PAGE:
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Consideration of the stresses in clay rocks, and their compaction processes, leads to the conclusion that abnormally pressured clay sequences generally have been abnormally pressured since burial to a shallow depth--2,000 ft (600 m) or even less--in areas of gravity loading under sediments.
Rubey and Hubbert's concept of equilibrium depth (ze) is reexpressed.
in which the ratio (1 - ^lgr)/(1 - ^lgre) is a dimensionless measure of the expulsion of fluids from the formation.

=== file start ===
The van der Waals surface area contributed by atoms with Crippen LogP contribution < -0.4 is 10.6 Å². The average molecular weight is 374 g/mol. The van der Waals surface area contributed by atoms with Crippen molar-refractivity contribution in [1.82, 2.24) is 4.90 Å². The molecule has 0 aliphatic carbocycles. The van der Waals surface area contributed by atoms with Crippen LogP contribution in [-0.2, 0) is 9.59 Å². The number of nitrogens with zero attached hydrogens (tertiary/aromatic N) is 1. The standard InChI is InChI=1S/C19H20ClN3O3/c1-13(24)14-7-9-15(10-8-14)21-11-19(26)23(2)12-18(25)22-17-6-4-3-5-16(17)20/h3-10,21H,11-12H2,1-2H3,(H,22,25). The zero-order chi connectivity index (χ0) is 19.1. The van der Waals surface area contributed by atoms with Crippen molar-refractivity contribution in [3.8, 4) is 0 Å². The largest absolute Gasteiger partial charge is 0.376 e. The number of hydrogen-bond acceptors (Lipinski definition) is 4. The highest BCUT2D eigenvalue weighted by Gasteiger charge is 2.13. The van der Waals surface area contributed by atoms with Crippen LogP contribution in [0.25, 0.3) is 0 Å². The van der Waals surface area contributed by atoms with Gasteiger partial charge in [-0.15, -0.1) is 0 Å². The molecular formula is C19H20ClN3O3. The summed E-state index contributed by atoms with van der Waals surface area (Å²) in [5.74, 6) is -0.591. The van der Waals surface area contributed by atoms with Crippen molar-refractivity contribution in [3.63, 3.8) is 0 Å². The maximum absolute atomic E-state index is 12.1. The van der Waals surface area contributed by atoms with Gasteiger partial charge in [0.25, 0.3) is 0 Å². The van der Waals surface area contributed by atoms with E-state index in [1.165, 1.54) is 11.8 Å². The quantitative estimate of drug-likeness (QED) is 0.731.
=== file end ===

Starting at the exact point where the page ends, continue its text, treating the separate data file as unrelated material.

Zones of abnormal fluid pressure are caused more by low hydraulic conductivity in a rock unit or sequence than by load or rate of loading. Hence the transition zone from normal to abnormal pressures at the top of a relatively impermeable sequence will have its mirror image at the bottom of the unit, if it overlies a sequence of sufficient hydraulic conductivity. The petroleum potential below an abnormally pressured clay sequence is similar to that above it.
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